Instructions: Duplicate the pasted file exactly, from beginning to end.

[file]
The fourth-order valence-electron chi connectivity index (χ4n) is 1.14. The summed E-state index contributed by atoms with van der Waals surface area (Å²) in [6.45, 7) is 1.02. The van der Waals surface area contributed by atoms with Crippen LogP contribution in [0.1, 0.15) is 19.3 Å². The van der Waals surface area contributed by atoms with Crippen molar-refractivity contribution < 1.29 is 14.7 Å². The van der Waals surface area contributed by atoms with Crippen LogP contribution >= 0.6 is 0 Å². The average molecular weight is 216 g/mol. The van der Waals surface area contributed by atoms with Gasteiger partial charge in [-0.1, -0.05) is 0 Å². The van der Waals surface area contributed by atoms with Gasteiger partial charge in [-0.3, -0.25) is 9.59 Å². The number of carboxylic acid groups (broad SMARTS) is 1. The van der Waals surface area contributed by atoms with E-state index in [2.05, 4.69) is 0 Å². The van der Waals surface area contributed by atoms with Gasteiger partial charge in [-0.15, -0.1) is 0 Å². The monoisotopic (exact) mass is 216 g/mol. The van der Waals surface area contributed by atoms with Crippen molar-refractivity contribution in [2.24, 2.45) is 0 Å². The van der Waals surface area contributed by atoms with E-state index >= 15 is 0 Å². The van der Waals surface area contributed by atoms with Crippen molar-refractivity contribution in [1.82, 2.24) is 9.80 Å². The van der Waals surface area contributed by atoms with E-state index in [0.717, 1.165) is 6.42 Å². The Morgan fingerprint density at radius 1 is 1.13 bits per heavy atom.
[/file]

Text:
The fourth-order valence-electron chi connectivity index (χ4n) is 1.14. The summed E-state index contributed by atoms with van der Waals surface area (Å²) in [6.45, 7) is 1.02. The van der Waals surface area contributed by atoms with Crippen LogP contribution in [0.1, 0.15) is 19.3 Å². The van der Waals surface area contributed by atoms with Crippen molar-refractivity contribution < 1.29 is 14.7 Å². The van der Waals surface area contributed by atoms with Crippen LogP contribution >= 0.6 is 0 Å². The average molecular weight is 216 g/mol. The van der Waals surface area contributed by atoms with Gasteiger partial charge in [-0.1, -0.05) is 0 Å². The van der Waals surface area contributed by atoms with Gasteiger partial charge in [-0.3, -0.25) is 9.59 Å². The number of carboxylic acid groups (broad SMARTS) is 1. The van der Waals surface area contributed by atoms with E-state index in [2.05, 4.69) is 0 Å². The van der Waals surface area contributed by atoms with Gasteiger partial charge in [-0.15, -0.1) is 0 Å². The monoisotopic (exact) mass is 216 g/mol. The van der Waals surface area contributed by atoms with Crippen molar-refractivity contribution in [2.24, 2.45) is 0 Å². The van der Waals surface area contributed by atoms with E-state index >= 15 is 0 Å². The van der Waals surface area contributed by atoms with Crippen molar-refractivity contribution in [1.82, 2.24) is 9.80 Å². The van der Waals surface area contributed by atoms with E-state index in [0.717, 1.165) is 6.42 Å². The Morgan fingerprint density at radius 1 is 1.13 bits per heavy atom.